House Speaker Paul Ryan promises a bold, election-year agenda of replacing the health care law and fighting poverty. Until then, it’s the BRICK Act.
While GOP task forces are talking about national security, jobs and health care, the House floor has largely been turned over to the obscure and the arcane. Instead of wrapping up a typical day’s work at suppertime, early afternoon getaways are often the norm. And it could remain that way for much of the year.
This week is typical.
Monday was reserved for non-controversial bills like a measure to renew authorization of the Federal Emergency Management Agency. Tuesday was largely devoted to naming post offices. Wednesday’s legislation, passed 406-0, sought to ensure health care providers terminated from a state’s Medicaid and children’s health insurance programs can’t keep doing business in other states.
Then, on Thursday, after a debate to delay new Environmental Protection Agency rules for brick makers — that’s the Blocking Regulatory Interference from Closing Kilns, or BRICK Act — the House will exit Washington by early afternoon for a week’s vacation.
“There’s not a single priority issue,” said No. 2 House Democrat Steny Hoyer of Maryland, citing issues absent from the floor such as renewal of federal aviation programs; financial relief for Puerto Rico; aid to Flint, Michigan as it grapples with tainted drinking water; and funds to combat the Zika virus. “That is a substantial dereliction of duty.”
The light schedule is due in part to a battle over spending that has stalled the budget, which GOP leaders had hoped to consider this week. There is also disagreement over a Federal Aviation Administration reauthorization bill. Those measures could bring more heft to the floor schedule this spring, along with upcoming legislation to combat heroin and opioid abuse and reform the criminal justice system.
Last year, GOP leaders filled the floor with initiatives taking on President Barack Obama.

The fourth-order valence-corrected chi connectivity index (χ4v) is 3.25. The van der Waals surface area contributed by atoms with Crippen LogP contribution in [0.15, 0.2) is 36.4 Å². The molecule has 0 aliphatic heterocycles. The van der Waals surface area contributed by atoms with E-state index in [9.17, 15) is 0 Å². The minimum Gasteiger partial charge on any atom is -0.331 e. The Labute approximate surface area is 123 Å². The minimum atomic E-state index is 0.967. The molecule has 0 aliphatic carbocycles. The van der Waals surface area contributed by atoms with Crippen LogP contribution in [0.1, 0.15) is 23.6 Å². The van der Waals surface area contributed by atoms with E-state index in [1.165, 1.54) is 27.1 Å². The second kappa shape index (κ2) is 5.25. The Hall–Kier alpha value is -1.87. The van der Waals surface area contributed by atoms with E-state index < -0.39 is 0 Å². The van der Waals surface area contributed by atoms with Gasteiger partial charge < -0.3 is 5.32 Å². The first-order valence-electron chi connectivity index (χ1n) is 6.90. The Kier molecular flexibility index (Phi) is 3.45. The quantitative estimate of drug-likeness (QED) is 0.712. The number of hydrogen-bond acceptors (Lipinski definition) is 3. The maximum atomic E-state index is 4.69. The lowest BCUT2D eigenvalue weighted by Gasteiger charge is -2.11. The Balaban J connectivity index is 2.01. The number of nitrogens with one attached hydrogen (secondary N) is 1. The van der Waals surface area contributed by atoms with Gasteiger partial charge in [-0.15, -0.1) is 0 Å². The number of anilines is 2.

“Last year there was an enormous amount of energy expended doing nothing, but it takes effort to have shutdown votes or defund Planned Parenthood, knowing it’ll go nowhere. But I’ll give credit to the Republican leadership: They put energy into getting nothing done,” said Rep. Peter Welch, D-Vt. “This year, there’s not even an effort to fake it. We’re just not doing anything.”
Well, the House is in fact passing some legislation. It’s just that most of it is not very important. There was a bill to require the White House to rebundle information about the national debt. On Monday, the House voted to scrub outdated and offensive terms like “negro” and “oriental” from a 1976 statute.
On Tuesday, Majority Leader Kevin McCarthy, R-Calif., who sets the floor schedule, praised the Medicaid measure for stopping fraud and abuse, and Whip Steve Scalise, R-La., said the measure protects taxpayers. “This will save millions of dollars for taxpayers who are tired of seeing their money, their taxpayer dollars, being wasted in Washington,” Scalise said.
A spokesman for McCarthy cited a number of other bills — on new sanctions on North Korea, and holding Veterans Administration bureaucrats more accountable for agency missteps, among others — as evidence the House has been keeping busy.
But for now, the floor schedule is remarkably thin. One of last week’s marquee items was a bill called the Fraudulent Joinder Prevention Act, dealing with whether lawsuits belong in state or federal courts. Another was an amalgam of provisions billed as boosting the rights of sportsmen, including allowing the importation of about 40 banned polar bear hides and heads from Canada and making sure the government doesn’t restrict lead content in ammunition.
In the Senate, where most legislation crawls along even if it’s got sweeping bipartisan support, it’s easier to stretch out a thin floor schedule. That’s been the case with a still-unfinished energy bill that occupied much of February.
Meanwhile, the trouble in putting together a GOP budget resolution could mean that the floor agenda remains light. While debate on the budget resolution — a nonbinding measure setting out tax and spending goals for the upcoming decade — usually only takes a couple of days or so, passage of the measure clears the way for action on follow-up spending bills.
These appropriations bills typically occupy the House for weeks in late spring and into the summer, and if they’re not available later in the year to occupy lawmakers, the early afternoon adjournments and long weekends could multiply.
The House is only slated to work slightly more than 100 days this year, a schedule truncated in part because the national political parties are holding their conventions in July.